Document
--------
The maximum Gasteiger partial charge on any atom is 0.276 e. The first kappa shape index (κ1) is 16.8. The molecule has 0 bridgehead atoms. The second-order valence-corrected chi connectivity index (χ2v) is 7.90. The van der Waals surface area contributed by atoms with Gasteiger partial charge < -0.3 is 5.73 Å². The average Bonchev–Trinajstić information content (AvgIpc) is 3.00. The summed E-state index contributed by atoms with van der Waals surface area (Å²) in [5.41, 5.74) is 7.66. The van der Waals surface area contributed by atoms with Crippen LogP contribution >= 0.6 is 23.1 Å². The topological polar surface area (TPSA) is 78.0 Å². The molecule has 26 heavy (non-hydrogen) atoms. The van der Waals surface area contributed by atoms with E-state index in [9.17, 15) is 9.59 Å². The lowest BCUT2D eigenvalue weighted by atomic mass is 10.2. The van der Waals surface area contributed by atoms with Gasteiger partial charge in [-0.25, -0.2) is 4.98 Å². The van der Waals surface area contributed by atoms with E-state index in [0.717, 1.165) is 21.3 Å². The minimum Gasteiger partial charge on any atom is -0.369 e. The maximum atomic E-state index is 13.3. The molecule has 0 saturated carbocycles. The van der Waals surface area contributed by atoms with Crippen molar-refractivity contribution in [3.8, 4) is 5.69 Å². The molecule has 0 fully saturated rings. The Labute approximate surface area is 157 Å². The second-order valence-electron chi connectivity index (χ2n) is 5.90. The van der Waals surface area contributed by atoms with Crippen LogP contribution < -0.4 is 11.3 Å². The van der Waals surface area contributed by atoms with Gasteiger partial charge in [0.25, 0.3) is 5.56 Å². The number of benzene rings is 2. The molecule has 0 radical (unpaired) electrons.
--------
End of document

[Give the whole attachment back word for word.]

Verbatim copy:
The maximum Gasteiger partial charge on any atom is 0.276 e. The first kappa shape index (κ1) is 16.8. The molecule has 0 bridgehead atoms. The second-order valence-corrected chi connectivity index (χ2v) is 7.90. The van der Waals surface area contributed by atoms with Gasteiger partial charge < -0.3 is 5.73 Å². The average Bonchev–Trinajstić information content (AvgIpc) is 3.00. The summed E-state index contributed by atoms with van der Waals surface area (Å²) in [5.41, 5.74) is 7.66. The van der Waals surface area contributed by atoms with Crippen LogP contribution >= 0.6 is 23.1 Å². The topological polar surface area (TPSA) is 78.0 Å². The molecule has 26 heavy (non-hydrogen) atoms. The van der Waals surface area contributed by atoms with E-state index in [9.17, 15) is 9.59 Å². The lowest BCUT2D eigenvalue weighted by atomic mass is 10.2. The van der Waals surface area contributed by atoms with Gasteiger partial charge in [-0.25, -0.2) is 4.98 Å². The van der Waals surface area contributed by atoms with E-state index in [0.717, 1.165) is 21.3 Å². The minimum Gasteiger partial charge on any atom is -0.369 e. The maximum atomic E-state index is 13.3. The molecule has 0 saturated carbocycles. The van der Waals surface area contributed by atoms with Crippen molar-refractivity contribution in [3.8, 4) is 5.69 Å². The molecule has 0 fully saturated rings. The Labute approximate surface area is 157 Å². The second-order valence-electron chi connectivity index (χ2n) is 5.90. The van der Waals surface area contributed by atoms with Crippen LogP contribution < -0.4 is 11.3 Å². The van der Waals surface area contributed by atoms with Gasteiger partial charge in [0.25, 0.3) is 5.56 Å². The number of benzene rings is 2. The molecule has 0 radical (unpaired) electrons.